60 University of Toronto Law Journal 1003 (2010)
A court – which is the name given the institution charged with resolving legal disputes at retail – is comprised of three elements: an umpire ( judge or jury), disputants, and advocates. The court’s structural purpose is legitimate (which is not the same thing as just) dispute resolution. No part of the court can stand in for the whole; each is only a part. In order for the court to achieve legitimacy, each of its components must pursue partial aims: the umpire must seek truth and justice, the parties must be free to seek advantage, and lawyers must pursue partisan loyalty.
Lawyerly partisanship thus stands against truth and justice – the court’s legitimacy requires this. Although rules of legal ethics might constrain hyper-zeal, the legitimacy of the court requires that lawyers’ ethics avoid imposing general duties to truth and justice as this would conflate advocate and umpire. This requirement of legitimation is a direct consequence of the familiar fact of moral pluralism. There simply exist no regulative principles – including principles of justice – on which all sides of moral and political disputes can agree. Legitimacy depends on affective engagement with a process; it cannot be sustained by argument. Adjudication is part of this process; and adjudication requires partisan lawyers.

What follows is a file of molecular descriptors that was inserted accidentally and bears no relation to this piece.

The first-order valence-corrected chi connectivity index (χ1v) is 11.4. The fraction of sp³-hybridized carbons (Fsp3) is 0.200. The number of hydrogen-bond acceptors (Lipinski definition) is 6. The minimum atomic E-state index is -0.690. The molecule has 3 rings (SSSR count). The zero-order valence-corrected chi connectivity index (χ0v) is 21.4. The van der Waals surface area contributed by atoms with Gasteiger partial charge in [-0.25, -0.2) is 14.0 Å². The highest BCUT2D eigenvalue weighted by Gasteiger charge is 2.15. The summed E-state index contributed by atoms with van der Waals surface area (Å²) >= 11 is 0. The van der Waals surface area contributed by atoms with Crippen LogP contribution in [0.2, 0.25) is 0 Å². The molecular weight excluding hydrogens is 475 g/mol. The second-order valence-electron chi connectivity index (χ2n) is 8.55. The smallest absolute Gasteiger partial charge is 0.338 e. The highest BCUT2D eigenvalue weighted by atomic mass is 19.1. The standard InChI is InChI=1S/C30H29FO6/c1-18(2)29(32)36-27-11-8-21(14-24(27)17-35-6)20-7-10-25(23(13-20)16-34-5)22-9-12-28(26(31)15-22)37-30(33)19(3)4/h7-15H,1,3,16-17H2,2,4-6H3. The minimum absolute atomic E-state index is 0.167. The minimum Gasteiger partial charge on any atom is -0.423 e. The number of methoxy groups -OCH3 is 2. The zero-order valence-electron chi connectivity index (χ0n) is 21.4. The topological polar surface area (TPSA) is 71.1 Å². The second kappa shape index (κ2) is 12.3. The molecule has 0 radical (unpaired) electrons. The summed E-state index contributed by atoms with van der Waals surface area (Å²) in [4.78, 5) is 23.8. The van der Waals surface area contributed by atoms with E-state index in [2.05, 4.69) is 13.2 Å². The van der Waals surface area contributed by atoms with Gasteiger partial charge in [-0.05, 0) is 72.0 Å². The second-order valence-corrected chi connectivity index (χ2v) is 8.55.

Partisanship is thus ineliminable from the lawyer’s life. Legal ethics must take such partisanship into account. To do so, it must take up problems associated with the lawyer’s integrity. Such questions are not mere navel-gazing but are instead entirely appropriate for a profession whose place in the political division of labour renders conflicts between professional obligations and ordinary moral ambitions particularly clear and stark.
Legal ethics thus cannot – for reasons that apply to ethics quite generally – ever be reduced to generic moral or political theory. And in this sense, taking the lawyer’s point of view in legal ethics is not a sop to local interest but an inevitable part of any serious engagement with the legal facts and moral circumstances of the lawyer’s life.
Date of Authorship for this Version
Markovits, Daniel, "Three Issues in Legal Ethics" (2010). Faculty Scholarship Series. 3868.